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Jewish Journal

7 Days in the Arts

by Keren Engelberg

February 17, 2005 | 7:00 pm

Saturday, February 19

Before "all that jazz" there was "Ragtime," Stephen Flaherty and Lynn Ahrens' description of America in the early 1900s, as well as the title of their 1998 musical. The Tony Award-winning epic follows three families – one African American, one WASP, one Jewish – living in New York at the turn of the last century, and deals with the class and race issues of the time. It plays at the Carpenter Performing Arts Center through March 6.

8 p.m. (Thurs.-Sat.), 2 p.m. (Sat. and Sun.). No matinee Sat., Feb. 19. The Feb. 27, 7 p.m. performance will be interpreted for the hearing impaired. $20-$47. 6200 Atherton St., Long Beach. (562) 856-1999, ext. 4.


David Jennings in "Ragtime."

Sunday, February 20

Israeli Greek singer Shlomi Saranga has recorded more than 20 albums, performs regularly in Greece and Israel and is now in the midst of his first U.S. tour. Catch his Southern California debut tonight.

8:30 p.m. $50-$75. The Canyon Club, 28912 Roadside Drive, Agoura Hills. (818) 879-5016.


Shlomi Saranga

Monday, February 21

Steven Jay Fogel came late to painting. The businessman and author only took it up at age 48, but his intensely personal works have been given a showcase at the USC Hillel Jewish Center Gallery. His exhibition, "Relationships: My Friends and Their Stories," is influenced by World War II and the Holocaust, as well as personal tragedies and experiences. It is on view through March 10.

9 a.m.-5 p.m. (Mon.-Fri.). Free. 3300 S. Hoover St., Los Angeles. (213) 747-9135, ext. 14.


A detail from "The Therapist" by Steven Jay Fogel IX.

Tuesday, February 22

"Samson and Delilah" comes to Orange County Performing Arts Center for four nights only, beginning tonight. The biblical tale of a woman's betrayal and her lover's subsequent downfall may be dated, but the French opera's music by Camille Saint-Saëns endures.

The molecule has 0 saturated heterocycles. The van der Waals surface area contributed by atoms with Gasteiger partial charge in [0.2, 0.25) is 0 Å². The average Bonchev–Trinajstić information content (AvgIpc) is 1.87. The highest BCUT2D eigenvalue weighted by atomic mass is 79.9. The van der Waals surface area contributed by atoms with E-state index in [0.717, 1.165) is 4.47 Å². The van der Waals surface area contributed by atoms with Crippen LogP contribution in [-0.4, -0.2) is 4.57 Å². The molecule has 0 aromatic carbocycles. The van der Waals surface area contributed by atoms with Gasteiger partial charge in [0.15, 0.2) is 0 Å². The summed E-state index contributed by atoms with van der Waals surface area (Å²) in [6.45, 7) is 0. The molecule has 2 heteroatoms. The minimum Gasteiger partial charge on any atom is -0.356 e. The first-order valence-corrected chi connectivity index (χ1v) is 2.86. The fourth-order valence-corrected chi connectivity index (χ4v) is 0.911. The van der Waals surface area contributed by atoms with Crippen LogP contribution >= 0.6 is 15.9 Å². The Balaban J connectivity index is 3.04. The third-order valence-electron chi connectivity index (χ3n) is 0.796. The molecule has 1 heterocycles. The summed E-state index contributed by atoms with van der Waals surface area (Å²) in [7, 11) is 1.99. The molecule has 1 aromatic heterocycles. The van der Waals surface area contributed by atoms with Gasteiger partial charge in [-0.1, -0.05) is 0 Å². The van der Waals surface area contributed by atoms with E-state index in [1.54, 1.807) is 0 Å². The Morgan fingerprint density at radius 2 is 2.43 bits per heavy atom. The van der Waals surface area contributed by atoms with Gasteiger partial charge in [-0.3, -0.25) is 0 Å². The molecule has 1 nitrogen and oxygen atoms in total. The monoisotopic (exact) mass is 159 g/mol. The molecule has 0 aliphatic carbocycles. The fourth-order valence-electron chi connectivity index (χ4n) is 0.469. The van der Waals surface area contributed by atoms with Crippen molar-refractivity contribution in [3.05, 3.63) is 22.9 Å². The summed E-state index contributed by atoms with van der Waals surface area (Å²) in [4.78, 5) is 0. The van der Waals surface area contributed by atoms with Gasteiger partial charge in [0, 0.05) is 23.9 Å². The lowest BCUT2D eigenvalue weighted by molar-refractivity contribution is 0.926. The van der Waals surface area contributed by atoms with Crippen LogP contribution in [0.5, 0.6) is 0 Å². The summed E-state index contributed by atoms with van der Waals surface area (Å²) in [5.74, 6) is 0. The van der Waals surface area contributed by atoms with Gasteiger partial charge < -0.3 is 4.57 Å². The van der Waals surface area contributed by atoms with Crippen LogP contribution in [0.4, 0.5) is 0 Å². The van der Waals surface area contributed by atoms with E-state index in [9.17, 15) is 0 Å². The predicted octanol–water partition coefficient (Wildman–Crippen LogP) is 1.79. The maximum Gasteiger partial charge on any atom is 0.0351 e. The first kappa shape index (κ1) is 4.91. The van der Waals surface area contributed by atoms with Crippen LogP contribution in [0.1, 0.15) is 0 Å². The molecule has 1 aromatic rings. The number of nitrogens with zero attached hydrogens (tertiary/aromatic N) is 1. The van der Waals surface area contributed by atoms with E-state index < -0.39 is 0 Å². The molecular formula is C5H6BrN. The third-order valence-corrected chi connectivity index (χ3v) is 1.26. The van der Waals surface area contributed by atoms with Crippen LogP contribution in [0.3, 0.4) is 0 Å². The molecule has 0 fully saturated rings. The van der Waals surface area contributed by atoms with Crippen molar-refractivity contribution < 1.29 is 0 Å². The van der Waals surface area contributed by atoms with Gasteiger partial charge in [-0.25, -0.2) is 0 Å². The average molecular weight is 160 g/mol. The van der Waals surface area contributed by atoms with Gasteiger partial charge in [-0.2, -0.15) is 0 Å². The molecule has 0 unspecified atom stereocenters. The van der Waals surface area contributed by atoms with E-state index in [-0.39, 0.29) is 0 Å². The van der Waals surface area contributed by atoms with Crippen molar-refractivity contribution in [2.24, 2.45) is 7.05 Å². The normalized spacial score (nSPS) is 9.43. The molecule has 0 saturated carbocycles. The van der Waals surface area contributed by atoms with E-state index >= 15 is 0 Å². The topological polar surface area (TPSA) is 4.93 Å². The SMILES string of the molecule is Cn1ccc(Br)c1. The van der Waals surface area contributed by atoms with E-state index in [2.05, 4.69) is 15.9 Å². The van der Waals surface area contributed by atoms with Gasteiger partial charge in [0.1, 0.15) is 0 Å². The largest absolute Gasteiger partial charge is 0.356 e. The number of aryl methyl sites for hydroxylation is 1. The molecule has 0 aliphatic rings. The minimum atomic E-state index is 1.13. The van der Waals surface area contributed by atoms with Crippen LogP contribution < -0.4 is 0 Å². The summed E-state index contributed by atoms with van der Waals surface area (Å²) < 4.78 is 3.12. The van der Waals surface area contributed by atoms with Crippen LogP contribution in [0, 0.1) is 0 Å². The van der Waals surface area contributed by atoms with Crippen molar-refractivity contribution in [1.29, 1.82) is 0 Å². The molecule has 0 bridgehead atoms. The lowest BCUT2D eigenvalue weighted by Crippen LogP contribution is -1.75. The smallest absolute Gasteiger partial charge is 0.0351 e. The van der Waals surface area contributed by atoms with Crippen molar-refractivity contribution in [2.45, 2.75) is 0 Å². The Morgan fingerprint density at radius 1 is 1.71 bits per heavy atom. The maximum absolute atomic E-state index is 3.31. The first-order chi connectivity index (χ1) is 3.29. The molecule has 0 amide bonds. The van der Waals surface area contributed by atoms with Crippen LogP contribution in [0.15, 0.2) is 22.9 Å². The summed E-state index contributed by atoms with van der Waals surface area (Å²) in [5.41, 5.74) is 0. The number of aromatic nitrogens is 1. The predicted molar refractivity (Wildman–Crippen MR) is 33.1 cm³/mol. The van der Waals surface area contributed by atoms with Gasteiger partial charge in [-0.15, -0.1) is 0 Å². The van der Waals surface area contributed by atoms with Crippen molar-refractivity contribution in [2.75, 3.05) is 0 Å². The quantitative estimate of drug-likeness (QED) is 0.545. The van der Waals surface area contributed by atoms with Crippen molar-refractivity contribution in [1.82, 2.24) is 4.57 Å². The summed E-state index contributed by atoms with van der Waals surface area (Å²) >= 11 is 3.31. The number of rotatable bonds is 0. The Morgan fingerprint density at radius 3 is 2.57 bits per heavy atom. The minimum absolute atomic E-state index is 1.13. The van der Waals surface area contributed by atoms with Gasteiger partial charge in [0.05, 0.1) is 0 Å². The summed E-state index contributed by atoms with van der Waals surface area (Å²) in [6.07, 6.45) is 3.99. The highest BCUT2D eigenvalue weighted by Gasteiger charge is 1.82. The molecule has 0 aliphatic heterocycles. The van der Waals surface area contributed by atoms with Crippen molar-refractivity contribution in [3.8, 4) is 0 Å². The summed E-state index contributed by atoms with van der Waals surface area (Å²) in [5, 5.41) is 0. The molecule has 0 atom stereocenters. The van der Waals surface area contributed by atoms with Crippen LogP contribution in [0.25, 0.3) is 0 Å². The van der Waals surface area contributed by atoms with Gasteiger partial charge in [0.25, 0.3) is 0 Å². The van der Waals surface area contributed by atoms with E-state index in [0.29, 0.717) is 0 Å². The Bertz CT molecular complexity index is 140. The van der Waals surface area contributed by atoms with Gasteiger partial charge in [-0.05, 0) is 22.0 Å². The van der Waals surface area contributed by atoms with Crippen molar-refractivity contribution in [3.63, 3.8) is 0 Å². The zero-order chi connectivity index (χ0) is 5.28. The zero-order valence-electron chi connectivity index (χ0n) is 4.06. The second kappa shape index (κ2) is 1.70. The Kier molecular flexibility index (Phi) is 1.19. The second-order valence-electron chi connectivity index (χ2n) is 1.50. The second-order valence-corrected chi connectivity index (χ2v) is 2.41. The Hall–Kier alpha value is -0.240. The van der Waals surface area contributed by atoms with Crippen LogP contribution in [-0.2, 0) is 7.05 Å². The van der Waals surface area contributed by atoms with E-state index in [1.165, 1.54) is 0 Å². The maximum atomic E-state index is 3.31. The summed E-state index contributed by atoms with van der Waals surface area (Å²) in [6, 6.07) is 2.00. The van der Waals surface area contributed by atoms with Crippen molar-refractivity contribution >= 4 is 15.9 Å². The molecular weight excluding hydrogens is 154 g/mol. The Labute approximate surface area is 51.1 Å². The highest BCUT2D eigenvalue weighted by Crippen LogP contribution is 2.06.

7:30 p.m. (Feb. 22, 24 and 26), 2 p.m. (Feb. 27). $35-$185. Segerstrom Hall, 600 Town Center Drive, Costa Mesa.


Milena Kitic as Delilah. Photo by Srdjan Simonovic

Wednesday, February 23

No such thing as a free lunch? Perhaps. But today you can find free movies, thanks to the Academy of Motion Picture Arts and Sciences, Academy Foundation and the UCLA Film and Television Archive. This evening they are screening "I Used to Be a Filmmaker," and "Capturing the Friedmans."

7:30 p.m. James Bridges Theater, UCLA, Westwood. (310) 206-3456.


"I Used to Be a Filmmaker." Photo courtesy AMPAS(r)

Thursday, February 24

The world gets a little smaller today, as African musician Habib Koité performs with his band Bamada at the Skirball. Koité's music has been described as Pan-Malian, a convergence of the varied indigenous musical styles of his country. "I'm curious about all the music in the world, but I make music from Mali," he said. They play tonight only.

8 p.m. $15-$20. 2701 N. Sepulveda Blvd., Los Angeles. R.S.V.P., (866) 468-3399.


Habib Koite. Photo by Jeffery Apoian

Friday, February 25

Head back to UCLA tonight for more flicks. They're not free this time. The Otto Preminger series begins with this evening's double feature, which screens his first hit in Hollywood, "Laura," followed by, "Fallen Angel."

7:30 p.m. $5-$8. James Bridges Theater, UCLA, Westwood. (310) 206-3456.


Vincent Price as Shelby Carpenter, Judith Anderson as Ann Treadwell (back), Gene Tierney as Laura Hunt and Clifton Webb as Waldo Lydecker in LAURA (1944), directed by Otto Preminger.
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